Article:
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One-on-ones are a great way to check in with employees, encourage higher performance, and foster higher engagement.

They provide a perfect opportunity to meet employees’ needs. When managers meet their needs, employees don’t just become happier — they become better performers.

The process is fairly straightforward: meet for 30 minutes to an hour about every second week for an informal conversation about expectations, engagement, workload, and more. During these regular conversations managers can develop trust and demonstrate care for employees as people rather than mere numbers. In return employees are more likely to become advocates for their employer. When employees feel cared for, they are more likely to experiment with ideas, support and collaborate with their coworkers, share information freely, be more motivated, give more to their manager and organization, and even create a better work-life balance.

Best yet, regular one-on-ones delivered with quality will enhance the manager-employee relationship. One of the Q12 employee engagement questions in the Gallup survey is, “My supervisor, or someone at work, seems to care about me as a person.” On this question only 4 in 10 U.S. employees strongly agreed. So we clearly have some work to do in this area.

In this, the first of five messages on how to achieve better one-on-one conversations, I will share a selection of questions you can try out during your one-on-ones. These questions are linked to my RAMPP model of motivation illustrated and described at right.


In this blog post, I will address the first motivation driver in RAMPP — Relatedness. All five posts will focus on asking questions. Rather than go over it again here, you can review what I’ve written about asking better questions in Talk it Up! Candidly with 3 kinds of questions.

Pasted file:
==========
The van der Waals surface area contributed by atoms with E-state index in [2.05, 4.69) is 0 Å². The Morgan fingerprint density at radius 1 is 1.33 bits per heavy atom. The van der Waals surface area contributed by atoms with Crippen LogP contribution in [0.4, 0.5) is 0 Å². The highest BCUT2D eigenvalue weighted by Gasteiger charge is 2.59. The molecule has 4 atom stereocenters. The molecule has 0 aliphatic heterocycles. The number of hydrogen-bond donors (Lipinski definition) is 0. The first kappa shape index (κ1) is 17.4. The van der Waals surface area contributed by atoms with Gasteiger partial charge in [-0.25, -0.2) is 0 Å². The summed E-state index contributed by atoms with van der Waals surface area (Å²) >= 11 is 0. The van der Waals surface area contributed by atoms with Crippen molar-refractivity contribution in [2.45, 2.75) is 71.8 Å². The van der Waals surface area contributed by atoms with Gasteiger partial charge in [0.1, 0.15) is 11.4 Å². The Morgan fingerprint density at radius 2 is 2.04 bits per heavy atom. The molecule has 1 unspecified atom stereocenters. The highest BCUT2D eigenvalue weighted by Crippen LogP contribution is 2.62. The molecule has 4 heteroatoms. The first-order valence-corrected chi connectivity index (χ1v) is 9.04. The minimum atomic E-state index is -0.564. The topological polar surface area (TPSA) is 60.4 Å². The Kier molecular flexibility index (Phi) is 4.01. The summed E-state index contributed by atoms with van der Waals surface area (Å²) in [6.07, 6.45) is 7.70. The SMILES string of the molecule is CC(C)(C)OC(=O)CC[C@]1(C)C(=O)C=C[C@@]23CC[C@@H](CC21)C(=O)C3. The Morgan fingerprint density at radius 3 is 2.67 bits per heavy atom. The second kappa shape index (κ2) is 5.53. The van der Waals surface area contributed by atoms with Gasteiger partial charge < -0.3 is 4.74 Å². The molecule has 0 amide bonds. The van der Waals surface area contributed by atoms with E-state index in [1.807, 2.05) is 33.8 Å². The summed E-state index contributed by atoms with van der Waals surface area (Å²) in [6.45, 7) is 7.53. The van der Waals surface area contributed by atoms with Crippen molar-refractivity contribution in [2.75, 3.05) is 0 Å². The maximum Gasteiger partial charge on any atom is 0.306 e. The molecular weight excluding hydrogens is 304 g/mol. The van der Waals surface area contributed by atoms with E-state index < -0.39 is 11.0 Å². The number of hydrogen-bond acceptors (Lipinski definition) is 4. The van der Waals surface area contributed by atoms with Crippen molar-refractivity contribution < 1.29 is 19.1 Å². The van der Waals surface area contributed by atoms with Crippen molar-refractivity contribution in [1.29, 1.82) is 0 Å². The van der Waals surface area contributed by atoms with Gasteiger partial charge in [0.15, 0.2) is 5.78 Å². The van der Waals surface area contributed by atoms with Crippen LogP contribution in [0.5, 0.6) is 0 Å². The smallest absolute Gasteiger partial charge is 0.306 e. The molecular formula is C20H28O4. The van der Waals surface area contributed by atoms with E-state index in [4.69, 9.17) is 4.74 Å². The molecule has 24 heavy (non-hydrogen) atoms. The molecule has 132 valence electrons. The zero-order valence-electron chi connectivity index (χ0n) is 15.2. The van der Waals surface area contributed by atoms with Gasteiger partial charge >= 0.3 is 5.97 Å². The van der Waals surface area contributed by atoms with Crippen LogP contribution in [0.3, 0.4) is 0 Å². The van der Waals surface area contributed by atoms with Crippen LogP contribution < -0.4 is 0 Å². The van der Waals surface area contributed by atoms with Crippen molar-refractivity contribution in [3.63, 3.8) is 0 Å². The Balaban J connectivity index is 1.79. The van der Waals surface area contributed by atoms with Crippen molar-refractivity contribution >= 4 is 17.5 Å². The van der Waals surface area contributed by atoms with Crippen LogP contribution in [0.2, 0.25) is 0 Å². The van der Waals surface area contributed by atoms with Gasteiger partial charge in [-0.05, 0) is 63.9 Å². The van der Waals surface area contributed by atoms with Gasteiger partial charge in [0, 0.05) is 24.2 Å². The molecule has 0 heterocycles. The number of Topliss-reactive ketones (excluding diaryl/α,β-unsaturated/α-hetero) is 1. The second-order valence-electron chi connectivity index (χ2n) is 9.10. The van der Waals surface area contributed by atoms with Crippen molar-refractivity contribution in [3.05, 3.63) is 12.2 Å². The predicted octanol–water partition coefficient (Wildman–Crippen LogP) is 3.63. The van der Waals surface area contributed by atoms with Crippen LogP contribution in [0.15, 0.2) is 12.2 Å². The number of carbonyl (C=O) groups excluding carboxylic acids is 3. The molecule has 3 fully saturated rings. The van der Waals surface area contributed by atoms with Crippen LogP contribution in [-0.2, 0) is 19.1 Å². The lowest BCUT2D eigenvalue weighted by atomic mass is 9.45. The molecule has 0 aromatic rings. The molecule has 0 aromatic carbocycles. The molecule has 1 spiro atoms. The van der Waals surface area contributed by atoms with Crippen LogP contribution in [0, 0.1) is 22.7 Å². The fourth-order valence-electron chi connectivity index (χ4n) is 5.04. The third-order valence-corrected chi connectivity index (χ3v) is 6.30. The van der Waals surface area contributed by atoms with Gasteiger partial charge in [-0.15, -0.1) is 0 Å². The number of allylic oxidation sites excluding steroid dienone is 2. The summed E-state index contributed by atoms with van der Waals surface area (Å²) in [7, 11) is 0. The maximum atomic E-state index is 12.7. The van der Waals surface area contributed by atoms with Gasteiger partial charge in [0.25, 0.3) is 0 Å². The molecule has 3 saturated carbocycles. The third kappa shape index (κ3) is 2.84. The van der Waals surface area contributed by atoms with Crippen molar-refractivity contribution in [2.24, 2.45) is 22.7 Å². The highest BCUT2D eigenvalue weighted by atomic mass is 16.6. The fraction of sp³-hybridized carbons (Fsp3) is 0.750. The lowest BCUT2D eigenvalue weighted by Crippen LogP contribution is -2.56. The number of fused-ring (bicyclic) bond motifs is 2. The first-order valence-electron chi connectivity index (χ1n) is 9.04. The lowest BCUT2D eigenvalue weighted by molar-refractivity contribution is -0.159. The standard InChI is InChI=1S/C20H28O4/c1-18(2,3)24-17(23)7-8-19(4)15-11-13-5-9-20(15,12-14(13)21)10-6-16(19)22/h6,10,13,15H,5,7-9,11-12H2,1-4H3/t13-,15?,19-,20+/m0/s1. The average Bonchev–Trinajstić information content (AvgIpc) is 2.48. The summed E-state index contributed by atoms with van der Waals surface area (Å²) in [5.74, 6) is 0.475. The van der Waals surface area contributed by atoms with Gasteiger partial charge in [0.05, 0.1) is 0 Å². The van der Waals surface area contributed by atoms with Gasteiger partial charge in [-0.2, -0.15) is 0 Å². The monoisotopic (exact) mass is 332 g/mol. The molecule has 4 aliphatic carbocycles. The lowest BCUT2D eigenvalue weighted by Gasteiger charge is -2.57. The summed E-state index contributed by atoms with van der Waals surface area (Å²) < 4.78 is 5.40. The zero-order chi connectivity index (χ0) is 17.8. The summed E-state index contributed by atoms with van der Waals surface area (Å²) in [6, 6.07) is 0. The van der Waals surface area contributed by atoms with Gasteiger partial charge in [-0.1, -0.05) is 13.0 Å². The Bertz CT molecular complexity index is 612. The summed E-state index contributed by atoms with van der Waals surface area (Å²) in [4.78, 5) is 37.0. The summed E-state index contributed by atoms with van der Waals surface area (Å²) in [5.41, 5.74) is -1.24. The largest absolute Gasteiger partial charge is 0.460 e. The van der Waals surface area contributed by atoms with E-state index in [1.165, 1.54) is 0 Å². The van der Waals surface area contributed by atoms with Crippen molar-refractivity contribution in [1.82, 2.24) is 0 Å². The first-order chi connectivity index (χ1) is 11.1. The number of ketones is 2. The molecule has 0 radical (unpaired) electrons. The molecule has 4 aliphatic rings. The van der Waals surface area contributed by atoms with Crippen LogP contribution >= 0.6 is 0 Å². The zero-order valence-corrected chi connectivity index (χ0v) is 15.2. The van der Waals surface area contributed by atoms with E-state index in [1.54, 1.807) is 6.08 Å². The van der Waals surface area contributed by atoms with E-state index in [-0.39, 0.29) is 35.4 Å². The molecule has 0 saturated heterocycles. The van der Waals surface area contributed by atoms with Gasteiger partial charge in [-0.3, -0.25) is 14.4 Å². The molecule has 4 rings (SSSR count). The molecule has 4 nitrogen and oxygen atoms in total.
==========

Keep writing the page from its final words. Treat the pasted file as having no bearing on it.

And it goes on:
In each post I also will recommend practical questions that have proven to elicit productive answers. Answers your leaders can use to open the doors to better and more effective one-on-one communication, which can raise productivity, lift customer stats, reduce absenteeism, and boost profits. Just remember when one asks a question — one must LISTEN.

We’ll start with Relatedness, because employees rate getting along with their peers, manager and others as the number-one reason for going the extra mile for their team and organization.

Questions that address Relatedness

  1. How well do you feel you relate to you coworkers?
  2. Who among your team do you consider a good friend? (Who not?)
  3. With whom would you like to work more closely?
  4. Who in the company do you look up to and admire?
  5. How much do you feel you have in common with those you work with?
  6. To what degrees would you describe our office environment cooperative or competitive?
  7. Do you feel your opinions are heard and well-received?
  8. How often do your teammates seek your help or advice?
  9. Have your peers offered you helpful constructive criticism?
  10. Do you feel comfortable giving me or any of your peers constructive criticism?
  11. If there is one thing you would change about our relationship (your manager) what would it be?
  12. Would you consider yourself someone your teammates like to work with?
  13. Can you surprise me with a fact about you that defies a typical cultural or gender stereotype?

Your leaders may also find help with questioning in 5 Drivers to Really Motivate Employees and The ROI of Better Conversations.

But to really help your managers put these practical questions into practice, consider having them attend our next Compelling Conversations workshop. Let’s Talk!

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Helanie Scott
Helanie Scott
Helanie (pronounced yeh-LAH-nee) Scott, CEO and founder of Align4Profit in Dallas, Texas, has driven stunning leadership and cultural transformations for an impressive list of organizations. She has mastered the ability to connect with her audiences in the boardroom, classroom, on stage, or in one-on-one coaching sessions. Helanie’s Align4Profit clients rave at the way her engaging programs freshen outdated mindsets and deliver results-oriented, aligned action.